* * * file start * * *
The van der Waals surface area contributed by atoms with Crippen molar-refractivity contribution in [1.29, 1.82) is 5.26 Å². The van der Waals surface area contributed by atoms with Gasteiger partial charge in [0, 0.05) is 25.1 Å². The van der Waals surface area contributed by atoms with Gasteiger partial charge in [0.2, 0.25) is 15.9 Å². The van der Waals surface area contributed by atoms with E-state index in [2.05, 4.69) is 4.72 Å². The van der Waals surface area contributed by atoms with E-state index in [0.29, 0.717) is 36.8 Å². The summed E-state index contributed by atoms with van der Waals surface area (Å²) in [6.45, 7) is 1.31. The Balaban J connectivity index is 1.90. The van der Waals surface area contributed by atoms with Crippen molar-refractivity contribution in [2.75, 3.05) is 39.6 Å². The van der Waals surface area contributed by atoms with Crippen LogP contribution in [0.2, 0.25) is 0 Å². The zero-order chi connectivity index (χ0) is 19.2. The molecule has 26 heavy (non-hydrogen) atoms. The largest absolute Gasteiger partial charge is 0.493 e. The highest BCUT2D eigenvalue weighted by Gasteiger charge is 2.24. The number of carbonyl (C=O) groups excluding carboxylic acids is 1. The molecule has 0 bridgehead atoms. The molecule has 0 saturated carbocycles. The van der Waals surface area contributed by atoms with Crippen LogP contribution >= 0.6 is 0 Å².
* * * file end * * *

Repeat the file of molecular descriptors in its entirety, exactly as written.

The van der Waals surface area contributed by atoms with Crippen molar-refractivity contribution in [1.29, 1.82) is 5.26 Å². The van der Waals surface area contributed by atoms with Gasteiger partial charge in [0, 0.05) is 25.1 Å². The van der Waals surface area contributed by atoms with Gasteiger partial charge in [0.2, 0.25) is 15.9 Å². The van der Waals surface area contributed by atoms with E-state index in [2.05, 4.69) is 4.72 Å². The van der Waals surface area contributed by atoms with E-state index in [0.29, 0.717) is 36.8 Å². The summed E-state index contributed by atoms with van der Waals surface area (Å²) in [6.45, 7) is 1.31. The Balaban J connectivity index is 1.90. The van der Waals surface area contributed by atoms with Crippen molar-refractivity contribution in [2.75, 3.05) is 39.6 Å². The van der Waals surface area contributed by atoms with Crippen LogP contribution in [0.2, 0.25) is 0 Å². The zero-order chi connectivity index (χ0) is 19.2. The molecule has 26 heavy (non-hydrogen) atoms. The largest absolute Gasteiger partial charge is 0.493 e. The highest BCUT2D eigenvalue weighted by Gasteiger charge is 2.24. The number of carbonyl (C=O) groups excluding carboxylic acids is 1. The molecule has 0 bridgehead atoms. The molecule has 0 saturated carbocycles. The van der Waals surface area contributed by atoms with Crippen LogP contribution >= 0.6 is 0 Å².